Loneliness not only takes a toll on men's mental well-being but may also affect their bone health, as revealed by a new study.
The study, led by Dr. Rebecca Mountain of the Maine Health Institute for Research, shed light on the adverse effects of social isolation on male bones.
It showed that women, in contrast, seem to be less susceptible to the bone-related consequences of social isolation.
The research garnered attention at the Endocrine Society's annual meeting, ENDO 2023, held in Chicago, Illinois, where Dr. Mountain presented her team's findings.
She emphasised the significance of social isolation as a formidable psychosocial stressor and a mounting public health concern, particularly among older adults. She noted that even before the COVID-19 pandemic, which significantly amplified the prevalence of loneliness and isolation, experts had expressed concerns about an escalating "epidemic of loneliness," as reported by SWNS.
Dr. Mountain further highlighted that social isolation not only increases the risk of various health conditions, including mental disorders, but also contributes to higher rates of illness and mortality overall. Furthermore, she elaborated on the established correlation between psychosocial stressors, mental health disorders and the heightened risk of osteoporosis and fractures, which disproportionately affect older adults.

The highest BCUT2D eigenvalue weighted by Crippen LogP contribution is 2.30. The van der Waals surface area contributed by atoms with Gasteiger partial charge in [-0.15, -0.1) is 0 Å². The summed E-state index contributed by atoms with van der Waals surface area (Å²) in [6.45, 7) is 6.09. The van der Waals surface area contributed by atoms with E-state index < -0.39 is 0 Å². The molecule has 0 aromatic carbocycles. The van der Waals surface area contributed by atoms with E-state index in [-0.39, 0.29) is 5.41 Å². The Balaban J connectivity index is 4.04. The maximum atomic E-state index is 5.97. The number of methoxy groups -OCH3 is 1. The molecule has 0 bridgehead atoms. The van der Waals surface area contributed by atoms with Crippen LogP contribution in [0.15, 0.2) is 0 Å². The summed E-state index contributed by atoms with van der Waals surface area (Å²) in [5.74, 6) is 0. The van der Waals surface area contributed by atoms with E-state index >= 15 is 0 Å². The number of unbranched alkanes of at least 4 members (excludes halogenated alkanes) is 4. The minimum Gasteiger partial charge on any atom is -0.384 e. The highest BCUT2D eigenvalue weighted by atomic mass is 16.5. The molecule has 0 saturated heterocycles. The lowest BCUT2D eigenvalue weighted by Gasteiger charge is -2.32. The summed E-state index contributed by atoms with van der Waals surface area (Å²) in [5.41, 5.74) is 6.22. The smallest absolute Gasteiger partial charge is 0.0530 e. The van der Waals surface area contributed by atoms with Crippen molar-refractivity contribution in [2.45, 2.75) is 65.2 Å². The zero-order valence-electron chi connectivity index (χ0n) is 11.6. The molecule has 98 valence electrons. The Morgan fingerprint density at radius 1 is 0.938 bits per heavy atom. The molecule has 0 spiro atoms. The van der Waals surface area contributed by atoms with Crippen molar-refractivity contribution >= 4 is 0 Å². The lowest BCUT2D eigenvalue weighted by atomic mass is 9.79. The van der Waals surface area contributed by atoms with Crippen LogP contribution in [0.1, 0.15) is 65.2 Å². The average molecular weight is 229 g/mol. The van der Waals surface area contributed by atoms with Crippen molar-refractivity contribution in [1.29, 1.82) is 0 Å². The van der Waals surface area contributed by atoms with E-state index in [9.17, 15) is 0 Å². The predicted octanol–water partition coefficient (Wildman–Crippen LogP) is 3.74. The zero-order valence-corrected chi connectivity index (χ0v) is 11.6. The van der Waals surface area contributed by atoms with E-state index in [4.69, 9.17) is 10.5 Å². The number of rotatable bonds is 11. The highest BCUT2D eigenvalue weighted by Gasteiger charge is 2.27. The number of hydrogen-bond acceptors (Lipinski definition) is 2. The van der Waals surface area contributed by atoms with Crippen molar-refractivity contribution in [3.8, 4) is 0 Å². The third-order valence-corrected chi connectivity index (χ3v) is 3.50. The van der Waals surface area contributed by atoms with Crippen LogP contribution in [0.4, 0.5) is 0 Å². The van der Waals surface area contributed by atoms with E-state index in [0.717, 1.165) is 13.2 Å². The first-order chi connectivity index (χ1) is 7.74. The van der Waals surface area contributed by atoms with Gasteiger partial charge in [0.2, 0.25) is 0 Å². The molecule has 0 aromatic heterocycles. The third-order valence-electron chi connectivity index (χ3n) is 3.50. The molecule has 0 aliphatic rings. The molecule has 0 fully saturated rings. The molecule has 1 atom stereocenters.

However, the specific impact of social isolation on bone health had not been extensively investigated until now. To explore this, the study involved subjecting adult mice to either social isolation (one mouse per cage) or group housing (four mice per cage) for a duration of four weeks.
The results indicated significant deterioration in bone quality among the male mice that experienced social isolation, including reduced bone mineral density. Surprisingly, no such adverse effects were observed in the female mice.
The study's abstract elaborated on the observed differences, stating that isolated male mice displayed signs of reduced bone remodeling, including decreased numbers of osteoblasts (cells responsible for bone formation), as well as reduced expression of genes associated with both osteoblasts and osteoclasts (cells involved in bone resorption). On the other hand, isolated females exhibited increased expression of genes related to bone resorption, despite no changes in bone mass.
Dr. Mountain remarked, "Overall, our data suggest that social isolation has a dramatic negative effect on bone in male mice, but it may operate through different mechanisms or within a different time frame in female mice."
She further highlighted the necessity for future research to understand the applicability of these findings to human populations.
Dr. Mountain also underscored the critical insights provided by their work into the effects of isolation on bone health, particularly as society grapples with the long-term implications of increased social isolation stemming from the pandemic.